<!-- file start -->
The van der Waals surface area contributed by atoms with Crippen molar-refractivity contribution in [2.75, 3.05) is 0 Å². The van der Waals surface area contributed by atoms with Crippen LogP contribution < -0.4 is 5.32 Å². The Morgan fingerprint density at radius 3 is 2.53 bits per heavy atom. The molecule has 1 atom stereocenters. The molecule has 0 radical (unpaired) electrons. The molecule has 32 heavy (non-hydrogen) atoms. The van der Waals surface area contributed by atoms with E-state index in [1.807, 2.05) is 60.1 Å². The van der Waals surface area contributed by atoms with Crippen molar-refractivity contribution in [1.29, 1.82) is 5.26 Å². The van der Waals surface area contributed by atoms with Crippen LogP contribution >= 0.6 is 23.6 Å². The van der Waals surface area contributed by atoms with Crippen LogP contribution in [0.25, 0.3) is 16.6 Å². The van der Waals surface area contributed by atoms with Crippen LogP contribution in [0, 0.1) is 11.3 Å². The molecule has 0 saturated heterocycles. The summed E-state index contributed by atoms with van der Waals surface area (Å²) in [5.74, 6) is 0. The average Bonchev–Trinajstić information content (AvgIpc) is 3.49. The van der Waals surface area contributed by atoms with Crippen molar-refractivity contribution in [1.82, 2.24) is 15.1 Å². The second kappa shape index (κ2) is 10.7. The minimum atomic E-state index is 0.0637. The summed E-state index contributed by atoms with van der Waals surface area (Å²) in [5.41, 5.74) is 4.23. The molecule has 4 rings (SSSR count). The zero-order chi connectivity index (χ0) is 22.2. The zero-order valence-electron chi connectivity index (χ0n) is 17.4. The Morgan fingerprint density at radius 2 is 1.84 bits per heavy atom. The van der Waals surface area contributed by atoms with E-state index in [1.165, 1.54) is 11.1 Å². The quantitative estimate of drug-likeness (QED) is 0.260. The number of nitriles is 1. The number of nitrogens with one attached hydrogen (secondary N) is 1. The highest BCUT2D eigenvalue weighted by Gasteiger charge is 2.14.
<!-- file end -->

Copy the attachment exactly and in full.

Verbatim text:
The van der Waals surface area contributed by atoms with Crippen molar-refractivity contribution in [2.75, 3.05) is 0 Å². The van der Waals surface area contributed by atoms with Crippen LogP contribution < -0.4 is 5.32 Å². The Morgan fingerprint density at radius 3 is 2.53 bits per heavy atom. The molecule has 1 atom stereocenters. The molecule has 0 radical (unpaired) electrons. The molecule has 32 heavy (non-hydrogen) atoms. The van der Waals surface area contributed by atoms with E-state index in [1.807, 2.05) is 60.1 Å². The van der Waals surface area contributed by atoms with Crippen molar-refractivity contribution in [1.29, 1.82) is 5.26 Å². The van der Waals surface area contributed by atoms with Crippen LogP contribution >= 0.6 is 23.6 Å². The van der Waals surface area contributed by atoms with Crippen LogP contribution in [0.25, 0.3) is 16.6 Å². The van der Waals surface area contributed by atoms with Crippen LogP contribution in [0, 0.1) is 11.3 Å². The molecule has 0 saturated heterocycles. The summed E-state index contributed by atoms with van der Waals surface area (Å²) in [5.74, 6) is 0. The average Bonchev–Trinajstić information content (AvgIpc) is 3.49. The van der Waals surface area contributed by atoms with Crippen molar-refractivity contribution in [1.82, 2.24) is 15.1 Å². The second kappa shape index (κ2) is 10.7. The minimum atomic E-state index is 0.0637. The summed E-state index contributed by atoms with van der Waals surface area (Å²) in [5.41, 5.74) is 4.23. The molecule has 4 rings (SSSR count). The zero-order chi connectivity index (χ0) is 22.2. The zero-order valence-electron chi connectivity index (χ0n) is 17.4. The Morgan fingerprint density at radius 2 is 1.84 bits per heavy atom. The van der Waals surface area contributed by atoms with E-state index in [1.165, 1.54) is 11.1 Å². The quantitative estimate of drug-likeness (QED) is 0.260. The number of nitriles is 1. The number of nitrogens with one attached hydrogen (secondary N) is 1. The highest BCUT2D eigenvalue weighted by Gasteiger charge is 2.14.